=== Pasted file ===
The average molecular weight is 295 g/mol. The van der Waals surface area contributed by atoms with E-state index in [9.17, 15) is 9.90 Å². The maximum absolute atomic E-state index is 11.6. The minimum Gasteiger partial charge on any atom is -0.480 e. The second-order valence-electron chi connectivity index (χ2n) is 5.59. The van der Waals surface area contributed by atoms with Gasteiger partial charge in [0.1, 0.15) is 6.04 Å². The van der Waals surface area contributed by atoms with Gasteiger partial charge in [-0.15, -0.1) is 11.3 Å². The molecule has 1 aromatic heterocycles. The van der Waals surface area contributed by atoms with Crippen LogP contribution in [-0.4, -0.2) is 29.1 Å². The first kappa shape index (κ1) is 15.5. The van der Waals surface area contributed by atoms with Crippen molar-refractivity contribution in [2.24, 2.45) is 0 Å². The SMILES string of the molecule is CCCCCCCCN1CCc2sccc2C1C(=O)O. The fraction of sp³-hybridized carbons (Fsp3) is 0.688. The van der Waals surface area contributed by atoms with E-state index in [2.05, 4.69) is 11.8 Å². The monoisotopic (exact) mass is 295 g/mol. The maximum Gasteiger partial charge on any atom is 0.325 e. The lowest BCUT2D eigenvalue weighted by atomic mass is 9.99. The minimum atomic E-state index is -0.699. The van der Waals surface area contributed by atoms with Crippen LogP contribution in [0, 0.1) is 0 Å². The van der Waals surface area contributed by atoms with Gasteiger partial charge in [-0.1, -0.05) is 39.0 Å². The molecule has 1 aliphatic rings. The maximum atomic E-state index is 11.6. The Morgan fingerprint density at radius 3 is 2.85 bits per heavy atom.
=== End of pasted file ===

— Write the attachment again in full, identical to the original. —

The average molecular weight is 295 g/mol. The van der Waals surface area contributed by atoms with E-state index in [9.17, 15) is 9.90 Å². The maximum absolute atomic E-state index is 11.6. The minimum Gasteiger partial charge on any atom is -0.480 e. The second-order valence-electron chi connectivity index (χ2n) is 5.59. The van der Waals surface area contributed by atoms with Gasteiger partial charge in [0.1, 0.15) is 6.04 Å². The van der Waals surface area contributed by atoms with Gasteiger partial charge in [-0.15, -0.1) is 11.3 Å². The molecule has 1 aromatic heterocycles. The van der Waals surface area contributed by atoms with Crippen LogP contribution in [-0.4, -0.2) is 29.1 Å². The first kappa shape index (κ1) is 15.5. The van der Waals surface area contributed by atoms with Crippen molar-refractivity contribution in [2.24, 2.45) is 0 Å². The SMILES string of the molecule is CCCCCCCCN1CCc2sccc2C1C(=O)O. The fraction of sp³-hybridized carbons (Fsp3) is 0.688. The van der Waals surface area contributed by atoms with E-state index in [2.05, 4.69) is 11.8 Å². The monoisotopic (exact) mass is 295 g/mol. The maximum Gasteiger partial charge on any atom is 0.325 e. The lowest BCUT2D eigenvalue weighted by atomic mass is 9.99. The minimum atomic E-state index is -0.699. The van der Waals surface area contributed by atoms with Crippen LogP contribution in [0, 0.1) is 0 Å². The van der Waals surface area contributed by atoms with Gasteiger partial charge in [-0.1, -0.05) is 39.0 Å². The molecule has 1 aliphatic rings. The maximum atomic E-state index is 11.6. The Morgan fingerprint density at radius 3 is 2.85 bits per heavy atom.